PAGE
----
return total;

One thing to note about the above is that in order to pull total in to the Calculate closure we had to have Calculate hold a reference to it7. Local structures like Calculate can refer to local variables in the enclosing function but only if they are static. Now we probably don't want to go declaring total static since that will lead to reentrancy problems. This is unfortunate, if we didn't have this static only restriction then Calculate would be much more compact. We can use bind to build the closure though and make things a bit more compact8:

int sum(const std::vector<int>& values)
    int total = 0;

    struct Calculate
    static void run(int& total_, int v)
    total_ += v;

std::for_each(values.begin(), values.end(), 
              boost::bind(Calculate::run, boost::ref(total), _1));

return total;

While this makes things a bit more compact the difference when you're binding more variables is much more dramatic. If we could make local function definitions the change in size would be slightly better still. If we didn't have the refer only to static local variables restriction it would be even better.

So we can get pretty close to closures and local function definitions in C++ without having them built into the language. Obviously you have to be careful to keep your local function definitions short in order to maintain readability. While it's nice to have a short block of code that you're passing into a function defined right where you pass it in, once the code gets too long it will start obscuring the enclosing functions flow and really belongs off on its own. But even if the block of code in question is defined outside of your function you can still close over it with bind.

  1. I realize this is a really contrived example and that there are much better ways to sum a sequence (std::accumulate comes to mind). But this example is a simple illustration of a technique that is useful when combined with the poor man's lambda that I talk about later.
  2. Note that we can't return the bind expression directly because the type of boost::bind(sum, boost::ref(lastVal), _1)) is some hideous thing that the documentation calls various variations on unspecified. Instead we need to capture the bind expression in a boost::function<void(int)> and return that.
  3. You might be debating the usefulness of this construct and you'd be right. In this case it's not so useful to create a bind the binds to a local variable and is returned from the function where that local variable exists. But we could instead bind to a member variable in an object and register that bind object as a callback somewhere. This is useful but puts you on dangerous ground where we need the object that contains the bound member variable to outlast the callback registration.
  4. One could address this by cluttering up the code with boost::shared_ptr's but that can quickly get messy. I've heard that the C++ standardization committee is talking about adding closures to the language but for the life of me I can't figure out how that's going to work without garbage collection. Maybe they're only talking about adding closures to Managed C++.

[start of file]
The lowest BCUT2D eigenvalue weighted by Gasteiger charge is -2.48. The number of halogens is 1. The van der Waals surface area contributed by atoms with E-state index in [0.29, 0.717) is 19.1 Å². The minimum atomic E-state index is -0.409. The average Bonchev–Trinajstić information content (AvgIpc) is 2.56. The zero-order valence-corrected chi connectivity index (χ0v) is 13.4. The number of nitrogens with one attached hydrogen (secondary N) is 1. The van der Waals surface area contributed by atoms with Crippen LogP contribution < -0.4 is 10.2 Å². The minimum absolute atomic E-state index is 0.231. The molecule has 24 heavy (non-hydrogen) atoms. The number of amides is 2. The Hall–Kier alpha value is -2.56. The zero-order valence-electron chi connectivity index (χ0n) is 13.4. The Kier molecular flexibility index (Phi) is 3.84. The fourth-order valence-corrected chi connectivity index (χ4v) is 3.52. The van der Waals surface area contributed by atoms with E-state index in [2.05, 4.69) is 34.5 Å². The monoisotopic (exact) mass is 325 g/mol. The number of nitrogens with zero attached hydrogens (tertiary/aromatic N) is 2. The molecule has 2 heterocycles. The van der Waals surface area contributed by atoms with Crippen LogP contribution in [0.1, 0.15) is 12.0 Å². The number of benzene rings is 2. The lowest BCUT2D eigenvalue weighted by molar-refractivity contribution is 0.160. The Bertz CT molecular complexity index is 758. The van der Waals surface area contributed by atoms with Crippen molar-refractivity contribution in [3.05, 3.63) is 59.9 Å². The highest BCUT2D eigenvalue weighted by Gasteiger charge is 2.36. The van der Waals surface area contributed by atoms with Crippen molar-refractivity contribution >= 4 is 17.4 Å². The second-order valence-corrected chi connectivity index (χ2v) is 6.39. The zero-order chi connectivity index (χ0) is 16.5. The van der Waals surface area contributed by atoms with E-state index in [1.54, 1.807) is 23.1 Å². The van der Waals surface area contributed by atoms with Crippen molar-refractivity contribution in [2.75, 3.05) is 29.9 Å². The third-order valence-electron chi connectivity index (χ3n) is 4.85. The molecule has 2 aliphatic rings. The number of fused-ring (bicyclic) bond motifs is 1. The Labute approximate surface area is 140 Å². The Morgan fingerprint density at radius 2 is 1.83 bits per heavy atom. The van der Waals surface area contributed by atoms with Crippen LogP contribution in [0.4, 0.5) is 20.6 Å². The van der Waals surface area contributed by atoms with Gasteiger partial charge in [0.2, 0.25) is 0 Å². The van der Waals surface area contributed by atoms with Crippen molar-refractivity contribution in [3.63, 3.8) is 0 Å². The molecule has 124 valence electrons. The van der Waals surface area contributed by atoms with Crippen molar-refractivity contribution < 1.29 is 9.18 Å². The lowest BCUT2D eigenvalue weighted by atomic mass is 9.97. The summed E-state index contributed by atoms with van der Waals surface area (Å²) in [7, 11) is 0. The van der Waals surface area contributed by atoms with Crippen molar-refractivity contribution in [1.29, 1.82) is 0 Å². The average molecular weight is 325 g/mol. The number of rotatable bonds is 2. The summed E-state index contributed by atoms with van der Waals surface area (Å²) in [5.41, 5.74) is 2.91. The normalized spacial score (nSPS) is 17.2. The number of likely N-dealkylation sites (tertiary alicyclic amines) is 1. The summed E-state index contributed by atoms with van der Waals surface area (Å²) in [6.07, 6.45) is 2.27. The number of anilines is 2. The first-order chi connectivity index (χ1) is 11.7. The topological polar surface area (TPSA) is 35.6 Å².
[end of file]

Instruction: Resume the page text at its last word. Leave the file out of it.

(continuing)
5. Visual C++ * with the service pack at the time of this writing.
  6. Yep, you can make structure definitions within a function definition. I didn't know about this until a few months ago and it has made my life a lot easier. One thing to note is that you cannot have static members in a local structure so their usefulness can be somewhat curtailed in some situations. You also can't use templates at all in the local structure.
  7. The underscore on the end of total_ is only there to make explicit that the constructor parameter is different from the total local variable. The constructor parameter could just as well have been called total since nothing in Calculate can refer to the local variable total.
  8. Note that if you're using VC++ 2005 without the service pack a compiler bug could prevent this code from compiling.

Thursday, September 13, 2007

Missing the point

OK, I'll admit. I've jumped on the SICP bandwagon. I've worked through about half the book1 and am really liking it. Of course I've come to it a bit late to the book not being a computer science graduate, though it seems these days one probably wouldn't get exposed to it anyway or so I hear. It seems like one of those books that's great but people dread taking a class that uses it, kind of like Jackson or Goldstein for physics majors. Anyways, had the bandwagon not come by for me to jump on I probably wouldn't have ever found it so here's to bandwagons.

Enough blowing smoke up Abelman and Sussman's asses about their book. It's great, we all get it. Though it seems like some people have decided they liked the book but not the language and are going to do something about it. And to me it seems like that's missing the point. Sort of like how people go all ga-ga over peanut butter and chocolate together2, like somehow these two things are just meant to go together. Well in this case they are. A&B chose lisp for a reason, and not just because they're lisp weenies.

The way I feel about it is that there are certain language categories that everyone programmer should learn at least one language from. They are machine level 3, static imperative 4, dynamic 5, functional 6 and lisp 7.